This is ignored not just because it threatens vested interests, which it does, but also because there is n clear alternative model. There is a lot of claim of education disruption, but one has to accept that if something does not really violate 'conventional wisdom', it is not really disruptive. And, given that the current wave of 'disruption' is being led by private equity money, i.e., with financial backing of some of the most privileged and conservative people in the planet, it is almost impossible for them to be disruptive. What is happening instead is a simple land grab - the public educators are losing out because of the public to private shift in education and new, more 'business efficient' models of education are emerging - but none of these models are truly disruptive because they are not creating new 'uses' of education. Rather, the claims of disruption were primarily based on pulling non-consumers to consumers of education, which is, as we have seen in the US, really the expansion of consumer debt, but not much about education.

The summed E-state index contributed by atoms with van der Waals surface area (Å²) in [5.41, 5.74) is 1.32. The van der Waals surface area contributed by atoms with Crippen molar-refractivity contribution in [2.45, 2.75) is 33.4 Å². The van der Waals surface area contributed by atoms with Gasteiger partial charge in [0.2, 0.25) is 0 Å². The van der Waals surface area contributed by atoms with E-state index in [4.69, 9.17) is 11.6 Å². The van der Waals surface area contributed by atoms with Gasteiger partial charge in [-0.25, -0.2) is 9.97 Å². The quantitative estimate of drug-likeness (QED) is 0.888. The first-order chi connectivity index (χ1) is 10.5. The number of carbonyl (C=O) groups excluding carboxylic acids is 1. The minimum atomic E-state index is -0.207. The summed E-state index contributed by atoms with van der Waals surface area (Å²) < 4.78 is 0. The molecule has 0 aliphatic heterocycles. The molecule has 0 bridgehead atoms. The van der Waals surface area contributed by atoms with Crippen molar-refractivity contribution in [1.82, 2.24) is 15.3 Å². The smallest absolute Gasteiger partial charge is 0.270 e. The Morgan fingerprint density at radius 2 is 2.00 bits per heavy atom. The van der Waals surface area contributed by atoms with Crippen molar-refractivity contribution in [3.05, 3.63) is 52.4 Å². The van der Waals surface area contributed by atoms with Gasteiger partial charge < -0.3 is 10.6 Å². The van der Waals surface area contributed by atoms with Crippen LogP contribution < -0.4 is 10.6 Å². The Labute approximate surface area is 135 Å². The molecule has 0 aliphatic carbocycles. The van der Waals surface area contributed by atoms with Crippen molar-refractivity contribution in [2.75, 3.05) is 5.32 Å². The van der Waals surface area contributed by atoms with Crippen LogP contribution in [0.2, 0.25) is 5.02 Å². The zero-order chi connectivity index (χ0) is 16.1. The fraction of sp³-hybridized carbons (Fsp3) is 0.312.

This mechanics - which makes education even more static and conservative - along with the fundamental change of jobs and work create what I shall call, borrowing from Clayton Christensen's work, the 'Educators' Dilemma'. Indeed, Clayton Christensen Institute is at the forefront of the discussion about change in education, though, as I observed above, within a limited context of land grab rather than innovation. What's needed is an honest global conversation about how education is going to look like, and find new 'uses' of education.